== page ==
How Should We Say No?
My friends, I’m here to tell you that there is a solution to this problem. Here’s the key: your best no is rooted in a yes.
Think about it. Why do we say no? It’s not only because we don’t want something, it’s also because we have another option that we want more and we are saying yes to that better option by saying no to the less desirable option.
Let’s use the previous example where your friend asked you and your employees to go plant trees. What was the yes behind your no? You may have been saying yes to your family or yes to your time to rest and recuperate from a busy week.
Every yes, is protected by an infinite number of nos. At any given time we can only take advantage of a limited amount of opportunities. If spending time with your family on Saturday is what you want to do with your time, there are millions of other activities that may be vying for your time that you need to reject in order to spend time with your family.
One of the biggest mistakes you can make when you say no is focusing on the negative and not the positive. This makes delivering the no a lot more difficult.
So how do we say no without jeopardizing the relationship? We use a no sandwich! You may be thinking to yourself: Kwame, didn’t you teach us how to make a warning sandwich in a previous episode? Yes, yes I did. Do you know why? Sandwiches are delicious and easy to consume. This holds true in food form and word form.
Various sandwich techniques utilize what’s known in psychology as the primacy and recency effect. If you are asked to remember a list of words you are most likely to remember the words at the very beginning and the very end. Primacy refers to your ability to remember the first few words and recency refers to your ability to remember the last few words.
So what are the ingredients to a no sandwich?
1. You start with yes: What is it that you want to say yes to?
2. Then say no to whatever is threatening the aforementioned yes.
3. Then end with yes to the continued relationship to the person you’re talking to. If this is a negotiation, you finish this off with a yes to continuing the discussion. You can also provide another option for the person to get what they want- this would be your counter offer.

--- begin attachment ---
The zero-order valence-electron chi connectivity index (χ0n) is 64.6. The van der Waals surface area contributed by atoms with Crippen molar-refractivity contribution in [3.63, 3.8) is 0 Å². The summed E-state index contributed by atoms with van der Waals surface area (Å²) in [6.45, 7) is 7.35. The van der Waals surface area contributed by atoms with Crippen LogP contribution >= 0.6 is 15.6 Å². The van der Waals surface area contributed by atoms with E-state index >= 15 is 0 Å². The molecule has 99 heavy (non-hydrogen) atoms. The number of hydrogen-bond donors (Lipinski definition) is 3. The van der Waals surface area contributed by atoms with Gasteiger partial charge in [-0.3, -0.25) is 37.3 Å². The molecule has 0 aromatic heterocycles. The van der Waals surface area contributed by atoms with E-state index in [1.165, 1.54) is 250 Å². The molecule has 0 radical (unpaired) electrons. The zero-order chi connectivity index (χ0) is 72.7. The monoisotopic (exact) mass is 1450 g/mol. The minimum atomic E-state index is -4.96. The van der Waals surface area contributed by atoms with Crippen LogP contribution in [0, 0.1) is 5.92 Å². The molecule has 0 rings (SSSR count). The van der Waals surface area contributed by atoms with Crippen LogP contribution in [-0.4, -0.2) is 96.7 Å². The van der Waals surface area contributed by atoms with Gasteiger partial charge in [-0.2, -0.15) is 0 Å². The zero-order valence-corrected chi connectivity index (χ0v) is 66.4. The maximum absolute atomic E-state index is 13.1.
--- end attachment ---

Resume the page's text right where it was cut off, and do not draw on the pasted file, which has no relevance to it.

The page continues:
Essentially you are saying yes to the person and no to their substantive request. It’s critically important for you to do two things when using this technique: stick to incontrovertible facts and avoid the word “you” and focus on using the word “I” when using this technique. This is all about eliminating room for argument. The same thing happens when you stick to agreed upon facts: there’s nothing more to discuss. You simply need to address the facts without adding any kind of value judgment to it. Similarly, there is little room for discussion if you focus on your opinions, perceptions, and needs. You can’t negotiate personal preference.
When it comes to delivering your no it needs to be clear, unapologetic and concise. State your no in a matter-of-fact tone. It is simply another fact that you are presenting.
What does this look like in real life? So in addition to this negotiation-consulting firm, I still am a lawyer and have small business clients. Sometimes people would ask me to do legal work that I could do but I’m just not interested in doing. For example: let’s say a client comes to me in tears and says- I’m getting a divorce, can you represent me? In my mind I’m screaming no way! I don’t want to be the kind of lawyer that has tissues strategically placed around my office. But I don’t want to hurt my client. I know he needs me right now and I want to be there for him. My no sandwich would look like this: